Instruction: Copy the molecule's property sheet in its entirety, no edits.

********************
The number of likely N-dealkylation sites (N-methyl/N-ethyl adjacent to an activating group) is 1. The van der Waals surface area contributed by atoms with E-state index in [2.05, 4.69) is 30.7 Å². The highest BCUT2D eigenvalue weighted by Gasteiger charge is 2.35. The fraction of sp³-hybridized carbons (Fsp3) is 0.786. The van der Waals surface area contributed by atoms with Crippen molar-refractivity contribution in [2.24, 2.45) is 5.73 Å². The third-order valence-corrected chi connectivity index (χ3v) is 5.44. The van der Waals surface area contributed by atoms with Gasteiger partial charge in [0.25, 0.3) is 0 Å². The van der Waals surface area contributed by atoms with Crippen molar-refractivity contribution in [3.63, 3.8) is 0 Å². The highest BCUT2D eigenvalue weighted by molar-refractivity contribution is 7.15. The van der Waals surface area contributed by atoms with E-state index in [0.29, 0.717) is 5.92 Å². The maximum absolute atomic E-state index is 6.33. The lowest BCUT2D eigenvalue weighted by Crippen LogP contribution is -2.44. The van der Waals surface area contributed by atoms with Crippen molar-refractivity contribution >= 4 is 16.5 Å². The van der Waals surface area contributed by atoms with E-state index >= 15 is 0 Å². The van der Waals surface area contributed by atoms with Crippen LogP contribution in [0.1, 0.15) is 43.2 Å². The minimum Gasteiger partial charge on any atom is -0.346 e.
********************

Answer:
The number of likely N-dealkylation sites (N-methyl/N-ethyl adjacent to an activating group) is 1. The van der Waals surface area contributed by atoms with E-state index in [2.05, 4.69) is 30.7 Å². The highest BCUT2D eigenvalue weighted by Gasteiger charge is 2.35. The fraction of sp³-hybridized carbons (Fsp3) is 0.786. The van der Waals surface area contributed by atoms with Crippen molar-refractivity contribution in [2.24, 2.45) is 5.73 Å². The third-order valence-corrected chi connectivity index (χ3v) is 5.44. The van der Waals surface area contributed by atoms with Gasteiger partial charge in [0.25, 0.3) is 0 Å². The van der Waals surface area contributed by atoms with Crippen molar-refractivity contribution in [3.63, 3.8) is 0 Å². The highest BCUT2D eigenvalue weighted by molar-refractivity contribution is 7.15. The van der Waals surface area contributed by atoms with E-state index in [0.29, 0.717) is 5.92 Å². The maximum absolute atomic E-state index is 6.33. The lowest BCUT2D eigenvalue weighted by Crippen LogP contribution is -2.44. The van der Waals surface area contributed by atoms with Crippen molar-refractivity contribution >= 4 is 16.5 Å². The van der Waals surface area contributed by atoms with E-state index >= 15 is 0 Å². The van der Waals surface area contributed by atoms with Crippen LogP contribution in [0.1, 0.15) is 43.2 Å². The minimum Gasteiger partial charge on any atom is -0.346 e.